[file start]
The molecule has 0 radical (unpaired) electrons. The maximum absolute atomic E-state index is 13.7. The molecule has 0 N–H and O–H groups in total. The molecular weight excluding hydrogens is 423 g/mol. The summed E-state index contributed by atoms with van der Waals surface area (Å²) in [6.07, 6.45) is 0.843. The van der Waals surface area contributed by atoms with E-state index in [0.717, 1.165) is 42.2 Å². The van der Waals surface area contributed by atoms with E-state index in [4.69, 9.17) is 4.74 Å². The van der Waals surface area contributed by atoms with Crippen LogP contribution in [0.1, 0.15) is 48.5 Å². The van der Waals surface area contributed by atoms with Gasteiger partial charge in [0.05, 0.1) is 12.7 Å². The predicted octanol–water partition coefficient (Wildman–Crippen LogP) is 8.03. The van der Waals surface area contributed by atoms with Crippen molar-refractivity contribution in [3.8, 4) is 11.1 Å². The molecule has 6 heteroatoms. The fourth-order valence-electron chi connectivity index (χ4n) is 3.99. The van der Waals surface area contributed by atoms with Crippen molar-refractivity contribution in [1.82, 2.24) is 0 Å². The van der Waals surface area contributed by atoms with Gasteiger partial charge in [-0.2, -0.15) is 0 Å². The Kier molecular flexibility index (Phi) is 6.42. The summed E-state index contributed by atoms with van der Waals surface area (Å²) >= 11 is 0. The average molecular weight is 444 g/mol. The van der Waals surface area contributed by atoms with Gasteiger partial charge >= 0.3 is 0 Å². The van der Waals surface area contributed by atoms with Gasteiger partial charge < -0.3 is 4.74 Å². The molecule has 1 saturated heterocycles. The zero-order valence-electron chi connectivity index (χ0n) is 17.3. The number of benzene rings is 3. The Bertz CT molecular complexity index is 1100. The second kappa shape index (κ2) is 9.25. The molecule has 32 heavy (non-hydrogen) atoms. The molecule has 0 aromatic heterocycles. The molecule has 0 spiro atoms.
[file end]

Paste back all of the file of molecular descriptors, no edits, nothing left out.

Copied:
The molecule has 0 radical (unpaired) electrons. The maximum absolute atomic E-state index is 13.7. The molecule has 0 N–H and O–H groups in total. The molecular weight excluding hydrogens is 423 g/mol. The summed E-state index contributed by atoms with van der Waals surface area (Å²) in [6.07, 6.45) is 0.843. The van der Waals surface area contributed by atoms with E-state index in [0.717, 1.165) is 42.2 Å². The van der Waals surface area contributed by atoms with E-state index in [4.69, 9.17) is 4.74 Å². The van der Waals surface area contributed by atoms with Crippen LogP contribution in [0.1, 0.15) is 48.5 Å². The van der Waals surface area contributed by atoms with Gasteiger partial charge in [0.05, 0.1) is 12.7 Å². The predicted octanol–water partition coefficient (Wildman–Crippen LogP) is 8.03. The van der Waals surface area contributed by atoms with Crippen molar-refractivity contribution in [3.8, 4) is 11.1 Å². The molecule has 6 heteroatoms. The fourth-order valence-electron chi connectivity index (χ4n) is 3.99. The van der Waals surface area contributed by atoms with Crippen molar-refractivity contribution in [1.82, 2.24) is 0 Å². The van der Waals surface area contributed by atoms with Gasteiger partial charge in [-0.2, -0.15) is 0 Å². The Kier molecular flexibility index (Phi) is 6.42. The summed E-state index contributed by atoms with van der Waals surface area (Å²) >= 11 is 0. The average molecular weight is 444 g/mol. The van der Waals surface area contributed by atoms with Gasteiger partial charge >= 0.3 is 0 Å². The van der Waals surface area contributed by atoms with Gasteiger partial charge < -0.3 is 4.74 Å². The molecule has 1 saturated heterocycles. The zero-order valence-electron chi connectivity index (χ0n) is 17.3. The number of benzene rings is 3. The Bertz CT molecular complexity index is 1100. The second kappa shape index (κ2) is 9.25. The molecule has 32 heavy (non-hydrogen) atoms. The molecule has 0 aromatic heterocycles. The molecule has 0 spiro atoms.